Thousands of left-wing protesters took to the streets of Paris on Sunday to denounce the European Union fiscal pact forcing governments to stick to tough deficit limits.
Chanting "Resistance!", protesters marched through central Paris in a rally organisers said was aimed at fighting EU-imposed austerity, not at criticising the government of Socialist President Francois Hollande.
"This day is the day the French people launch a movement against the policy of austerity," one-time presidential contender and Left Front leader Jean-Luc Melenchon said at the march.
Melenchon denied the protest was aimed at Hollande, saying: "This is a left-wing demonstration under a left-wing government."
Organisers said 80,000 people took part in the rally. "It was very successful, beyond our expectations," said Annick Coupe, a spokeswoman for the Solidaires union.
Prime Minister Jean-Marc Ayrault is to open what is expected to be a long and difficult debate on the fiscal pact in the National Assembly on Tuesday.
The pact, agreed by EU leaders in March, requires its signatories to write into law a commitment to limit structural deficits to within 0.5 percent of gross domestic product under normal circumstances.
Many on the French left -- including within the Socialists and their Green Party allies -- have said they will vote against the measure, but with right-wing deputies backing the pact it is expected to be approved.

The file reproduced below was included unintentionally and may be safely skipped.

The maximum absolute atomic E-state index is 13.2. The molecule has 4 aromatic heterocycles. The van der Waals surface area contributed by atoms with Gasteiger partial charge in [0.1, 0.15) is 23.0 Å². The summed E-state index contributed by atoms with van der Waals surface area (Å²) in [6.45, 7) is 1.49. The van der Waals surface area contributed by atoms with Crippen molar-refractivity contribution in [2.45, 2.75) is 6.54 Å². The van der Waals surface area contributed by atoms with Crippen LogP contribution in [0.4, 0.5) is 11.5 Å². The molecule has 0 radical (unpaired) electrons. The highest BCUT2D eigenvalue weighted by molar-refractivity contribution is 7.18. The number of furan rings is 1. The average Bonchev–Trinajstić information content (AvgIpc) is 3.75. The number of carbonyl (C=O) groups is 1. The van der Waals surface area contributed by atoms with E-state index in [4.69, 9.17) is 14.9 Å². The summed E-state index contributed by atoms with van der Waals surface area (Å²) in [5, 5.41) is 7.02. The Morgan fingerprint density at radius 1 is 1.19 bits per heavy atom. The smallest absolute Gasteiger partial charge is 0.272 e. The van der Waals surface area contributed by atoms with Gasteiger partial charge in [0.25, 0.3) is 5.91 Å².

Speaking to deputies from the left-wing PRG party on Sunday, Ayrault said approving the pact would be an "essential step" in resolving the debt crisis threatening the eurozone and its single currency.
"Francois Hollande and I will never take the responsibility ... of making the euro disappear," he said. "The future of the eurozone is at stake."
Hollande's government on Friday unveiled a 2013 budget aimed at plugging the 37-billion-euro hole in France's public finances through tax rises and spending cuts.
About 1,500 people also protested against austerity measures in Brussels, police said, in a demonstration called by left-wing groups and unions.
The protest was aimed at pushing for measures in Belgium and Europe "to fight against poverty and share prosperity equally," the CSC union said.
The Paris march came the day after tens of thousands of people massed on the streets of Portugal's and Spain's capitals to protest austerity cuts.
In Madrid, demonstrators faced off with riot police and denounced the conservative government's deep budget cuts, while in Lisbon, protesters rallied against an austerity programme that is expected to get even tougher to meet pledges made to the country's international creditors.